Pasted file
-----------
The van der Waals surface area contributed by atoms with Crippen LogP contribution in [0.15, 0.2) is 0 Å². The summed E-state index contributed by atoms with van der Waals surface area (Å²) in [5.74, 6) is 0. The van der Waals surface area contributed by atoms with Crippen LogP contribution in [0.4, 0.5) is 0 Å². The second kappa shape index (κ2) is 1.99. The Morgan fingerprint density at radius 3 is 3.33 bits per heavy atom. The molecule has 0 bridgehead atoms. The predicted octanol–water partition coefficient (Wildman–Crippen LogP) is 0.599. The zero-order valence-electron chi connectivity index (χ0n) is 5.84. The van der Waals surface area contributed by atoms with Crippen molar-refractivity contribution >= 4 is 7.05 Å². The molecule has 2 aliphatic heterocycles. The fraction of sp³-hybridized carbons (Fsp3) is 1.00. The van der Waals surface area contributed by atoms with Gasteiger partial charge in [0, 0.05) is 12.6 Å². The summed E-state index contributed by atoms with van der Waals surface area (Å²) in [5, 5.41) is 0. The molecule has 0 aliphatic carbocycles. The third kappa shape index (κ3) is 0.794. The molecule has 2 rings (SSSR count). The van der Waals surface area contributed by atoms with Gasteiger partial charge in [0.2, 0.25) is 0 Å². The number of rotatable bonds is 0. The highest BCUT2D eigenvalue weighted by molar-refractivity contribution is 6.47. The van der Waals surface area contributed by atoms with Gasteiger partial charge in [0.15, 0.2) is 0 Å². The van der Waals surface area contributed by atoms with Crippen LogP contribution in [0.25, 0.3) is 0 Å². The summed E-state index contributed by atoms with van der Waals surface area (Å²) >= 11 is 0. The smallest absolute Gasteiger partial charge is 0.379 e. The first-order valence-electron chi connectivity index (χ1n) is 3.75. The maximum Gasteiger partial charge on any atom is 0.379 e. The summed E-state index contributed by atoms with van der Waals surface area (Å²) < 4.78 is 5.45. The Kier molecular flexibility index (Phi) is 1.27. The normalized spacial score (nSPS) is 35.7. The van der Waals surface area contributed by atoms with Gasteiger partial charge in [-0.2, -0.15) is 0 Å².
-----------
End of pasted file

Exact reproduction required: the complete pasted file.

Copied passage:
The van der Waals surface area contributed by atoms with Crippen LogP contribution in [0.15, 0.2) is 0 Å². The summed E-state index contributed by atoms with van der Waals surface area (Å²) in [5.74, 6) is 0. The van der Waals surface area contributed by atoms with Crippen LogP contribution in [0.4, 0.5) is 0 Å². The second kappa shape index (κ2) is 1.99. The Morgan fingerprint density at radius 3 is 3.33 bits per heavy atom. The molecule has 0 bridgehead atoms. The predicted octanol–water partition coefficient (Wildman–Crippen LogP) is 0.599. The zero-order valence-electron chi connectivity index (χ0n) is 5.84. The van der Waals surface area contributed by atoms with Crippen molar-refractivity contribution >= 4 is 7.05 Å². The molecule has 2 aliphatic heterocycles. The fraction of sp³-hybridized carbons (Fsp3) is 1.00. The van der Waals surface area contributed by atoms with Gasteiger partial charge in [0, 0.05) is 12.6 Å². The summed E-state index contributed by atoms with van der Waals surface area (Å²) in [5, 5.41) is 0. The molecule has 0 aliphatic carbocycles. The third kappa shape index (κ3) is 0.794. The molecule has 2 rings (SSSR count). The van der Waals surface area contributed by atoms with Gasteiger partial charge in [0.2, 0.25) is 0 Å². The number of rotatable bonds is 0. The highest BCUT2D eigenvalue weighted by molar-refractivity contribution is 6.47. The van der Waals surface area contributed by atoms with Gasteiger partial charge in [0.15, 0.2) is 0 Å². The van der Waals surface area contributed by atoms with Crippen LogP contribution in [0.25, 0.3) is 0 Å². The summed E-state index contributed by atoms with van der Waals surface area (Å²) >= 11 is 0. The smallest absolute Gasteiger partial charge is 0.379 e. The first-order valence-electron chi connectivity index (χ1n) is 3.75. The maximum Gasteiger partial charge on any atom is 0.379 e. The summed E-state index contributed by atoms with van der Waals surface area (Å²) < 4.78 is 5.45. The Kier molecular flexibility index (Phi) is 1.27. The normalized spacial score (nSPS) is 35.7. The van der Waals surface area contributed by atoms with Gasteiger partial charge in [-0.2, -0.15) is 0 Å².